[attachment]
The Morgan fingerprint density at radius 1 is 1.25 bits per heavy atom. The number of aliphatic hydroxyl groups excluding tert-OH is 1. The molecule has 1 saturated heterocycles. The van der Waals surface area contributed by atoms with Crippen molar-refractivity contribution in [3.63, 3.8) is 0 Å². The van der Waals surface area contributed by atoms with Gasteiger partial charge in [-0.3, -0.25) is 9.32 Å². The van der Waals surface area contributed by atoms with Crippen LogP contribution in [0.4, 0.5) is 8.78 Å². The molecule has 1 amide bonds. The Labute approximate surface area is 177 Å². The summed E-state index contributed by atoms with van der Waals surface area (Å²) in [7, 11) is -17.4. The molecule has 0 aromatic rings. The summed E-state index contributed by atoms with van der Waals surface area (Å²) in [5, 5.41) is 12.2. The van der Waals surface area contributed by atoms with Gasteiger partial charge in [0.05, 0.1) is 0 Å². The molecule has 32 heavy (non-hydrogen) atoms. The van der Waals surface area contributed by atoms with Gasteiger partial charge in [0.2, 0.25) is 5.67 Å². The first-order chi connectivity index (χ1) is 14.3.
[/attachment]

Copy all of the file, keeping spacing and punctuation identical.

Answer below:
The Morgan fingerprint density at radius 1 is 1.25 bits per heavy atom. The number of aliphatic hydroxyl groups excluding tert-OH is 1. The molecule has 1 saturated heterocycles. The van der Waals surface area contributed by atoms with Crippen molar-refractivity contribution in [3.63, 3.8) is 0 Å². The van der Waals surface area contributed by atoms with Gasteiger partial charge in [-0.3, -0.25) is 9.32 Å². The van der Waals surface area contributed by atoms with Crippen LogP contribution in [0.4, 0.5) is 8.78 Å². The molecule has 1 amide bonds. The Labute approximate surface area is 177 Å². The summed E-state index contributed by atoms with van der Waals surface area (Å²) in [7, 11) is -17.4. The molecule has 0 aromatic rings. The summed E-state index contributed by atoms with van der Waals surface area (Å²) in [5, 5.41) is 12.2. The van der Waals surface area contributed by atoms with Gasteiger partial charge in [0.05, 0.1) is 0 Å². The molecule has 32 heavy (non-hydrogen) atoms. The van der Waals surface area contributed by atoms with Gasteiger partial charge in [0.2, 0.25) is 5.67 Å². The first-order chi connectivity index (χ1) is 14.3.